# Episodic Semi-gradient Sarsa with Neural Network

While trying to implement the `Episodic Semi-gradient Sarsa with` a Neural Network as the approximator I wondered how I choose the optimal action based on the currently learned weights of the network. If the action space is discrete I can just calculate the estimated value of the different actions in the current state and choose the one which gives the maximimum. But this seems to be not the best way of solving the problem. Furthermore, it does not work if the action space can be continous (like the acceleration of a self-driving car for example).

So, basicly I am wondering how to solve the 10th line `Choose A' as a function of q(S', , w)` in this pseudo-code of Sutton:

How are these problems typically solved? Can one recommend a good example of this algorithm using `Keras`?

Edit: Do I need to modify the pseudo-code when using a network as the approximator? So, that I simply minimize the `MSE` of the prediction of the network and the reward `R` for example?

I wondered how I choose the optimal action based on the currently learned weights of the network

You have three basic choices:

1. Run the network multiple times, once for each possible value of A' to go with the S' value that you are considering. Take the maximum value as the predicted optimum action (with probability of 1-ε, otherwise choose randomly for ε-greedy policy typically used in SARSA)

2. Design the network to estimate all action values at once - i.e. to have |A(s)| outputs (perhaps padded to cover "impossible" actions that you need to filter out). This will alter the gradient calculations slightly, there should be zero gradient applied to last layer inactive outputs (i.e. anything not matching the A of (S,A)). Again, just take the maximum valid output as the estimated optimum action. This can be more efficient than running the network multiple times. This is also the approach used by the recent DQN Atari games playing bot, and AlphaGo's policy networks.

3. Use a policy-gradient method, which works by using samples to estimate gradient that would improve a policy estimator. You can see chapter 15 of Sutton and Barto's current draft of Reinforcement Learning: An Introduction for more details. Policy-gradient methods become attractive for when there are large numbers of possible actions and can cope with continuous action spaces (by making estimates of the distribution function for optimal policy - e.g. choosing mean and standard deviation of a normal distribution, which you can sample from to take your action). You can also combine policy-gradient with a state-value approach in actor-critic methods, which can be more efficient learners than pure policy-gradient approaches.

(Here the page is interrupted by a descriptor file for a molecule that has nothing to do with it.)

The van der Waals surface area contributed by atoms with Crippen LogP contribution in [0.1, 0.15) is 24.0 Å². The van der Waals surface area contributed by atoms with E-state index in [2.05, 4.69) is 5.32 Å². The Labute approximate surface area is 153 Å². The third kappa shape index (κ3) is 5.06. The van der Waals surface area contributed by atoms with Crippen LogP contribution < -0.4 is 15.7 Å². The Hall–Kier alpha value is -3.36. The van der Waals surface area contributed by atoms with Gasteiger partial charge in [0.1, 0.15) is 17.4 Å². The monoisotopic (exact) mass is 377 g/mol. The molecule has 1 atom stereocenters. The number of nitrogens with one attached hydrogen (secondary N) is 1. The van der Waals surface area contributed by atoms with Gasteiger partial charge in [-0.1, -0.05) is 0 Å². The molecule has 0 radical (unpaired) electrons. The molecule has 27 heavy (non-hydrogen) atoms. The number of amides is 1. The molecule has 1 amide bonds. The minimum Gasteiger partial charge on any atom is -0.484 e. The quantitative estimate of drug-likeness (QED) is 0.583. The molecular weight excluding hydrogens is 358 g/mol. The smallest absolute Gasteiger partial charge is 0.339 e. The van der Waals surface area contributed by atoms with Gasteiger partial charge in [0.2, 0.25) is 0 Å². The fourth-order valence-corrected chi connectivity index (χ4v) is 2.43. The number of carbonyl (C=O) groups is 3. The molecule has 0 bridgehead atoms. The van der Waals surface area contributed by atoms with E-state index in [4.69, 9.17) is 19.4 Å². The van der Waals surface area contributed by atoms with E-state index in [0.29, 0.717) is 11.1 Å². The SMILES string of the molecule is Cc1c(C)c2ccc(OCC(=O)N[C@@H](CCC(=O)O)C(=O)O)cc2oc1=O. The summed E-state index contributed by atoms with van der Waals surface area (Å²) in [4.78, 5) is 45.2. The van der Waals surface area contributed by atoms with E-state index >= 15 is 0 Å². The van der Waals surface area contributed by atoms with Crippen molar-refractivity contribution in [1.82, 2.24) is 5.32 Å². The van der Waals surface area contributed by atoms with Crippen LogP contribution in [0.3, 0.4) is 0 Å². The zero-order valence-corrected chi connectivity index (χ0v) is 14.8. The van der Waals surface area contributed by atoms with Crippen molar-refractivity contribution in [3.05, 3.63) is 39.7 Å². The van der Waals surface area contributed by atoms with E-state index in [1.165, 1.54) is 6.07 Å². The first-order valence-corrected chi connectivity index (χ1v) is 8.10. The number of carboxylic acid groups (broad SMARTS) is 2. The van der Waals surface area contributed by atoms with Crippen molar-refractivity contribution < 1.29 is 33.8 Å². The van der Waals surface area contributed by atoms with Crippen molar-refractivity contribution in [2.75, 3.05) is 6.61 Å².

Note that if your action space is continuous, you don't have to use a policy-gradient method, you could just quantise the action. Also, in some cases, even when actions are in theory continuous, you may find the optimal policy involves only using extreme values (the classic mountain car example falls into this category, the only useful actions are maximum acceleration and maximum backwards acceleration)

Do I need to modify the pseudo-code when using a network as the approximator? So, that I simply minimize the MSE of the prediction of the network and the reward `R` for example?

No. There is no separate loss function in the pseudocode, such as the MSE you would see used in supervised learning. The error term (often called the TD error) is given by the part in square brackets, and achieves a similar effect. Literally the term ∇q(S,A,w) (sorry for missing hat, no LaTex on SO) means the gradient of the estimator itself - not the gradient of any loss function.

• Okay, thanks. I decided to go with option 1. of your answer and tried to implement this problem using `Keras`. But I still do not really know how to perform the update of the weights. I tried to solve it like this gist.github.com/FlashTek/0dfddf46c4d50c4e068f1ecbad1d03b5, but sadly the agent is not really learning anything. Can you give me more details about this step? – FlashTek Jul 29 '17 at 18:36
• I'm not that familiar with how the merge method works in Keras, but I assume you have ended up creating a mini-batch of 3 to predict when selecting an action, and then a mini-batch of 1 for the update. I a problem: `output_layer = Dense(1, activation="tanh")(x)` - I don't think `tanh` covers the full range of rewards, with this task, a reward of e.g. -300 is possible. You appear to have modified the training target (using the TD target, not the TD error), but I think that is a correct modification to go with using the Keras optimiser in a simple way. – Neil Slater Jul 29 '17 at 19:24
• @FlashTek: I think you were close other than the tanh problem, see gist.github.com/neilslater/28004397a544f97b2ff03d25d4ddae52 which I have working (it's a regression problem, so usually you want last layer to be linear). I have simplified the model a little, because it is possible it was unstable, also added the "backstop" set of velocity to zero which is normal in MountainCar. – Neil Slater Jul 29 '17 at 20:08
• @FlashTek: I spoke too soon - the implementation I have posted seems unstable - it gets some initial episodes of length ~450, but then starts to diverge. I am not sure why. – Neil Slater Jul 29 '17 at 20:22
• @FlashTek: I tried adding experience replay to your code, and this makes a significant improvement. It is still not as fast as the linear tiled features and semi-gradient SARSA(λ) from Sutton's book, but it does seem to converge to a successful policy. I've updated the gist: gist.github.com/neilslater/28004397a544f97b2ff03d25d4ddae52 - probably it could be coded more efficiently in terms of array manipulation . . . – Neil Slater Jul 30 '17 at 21:34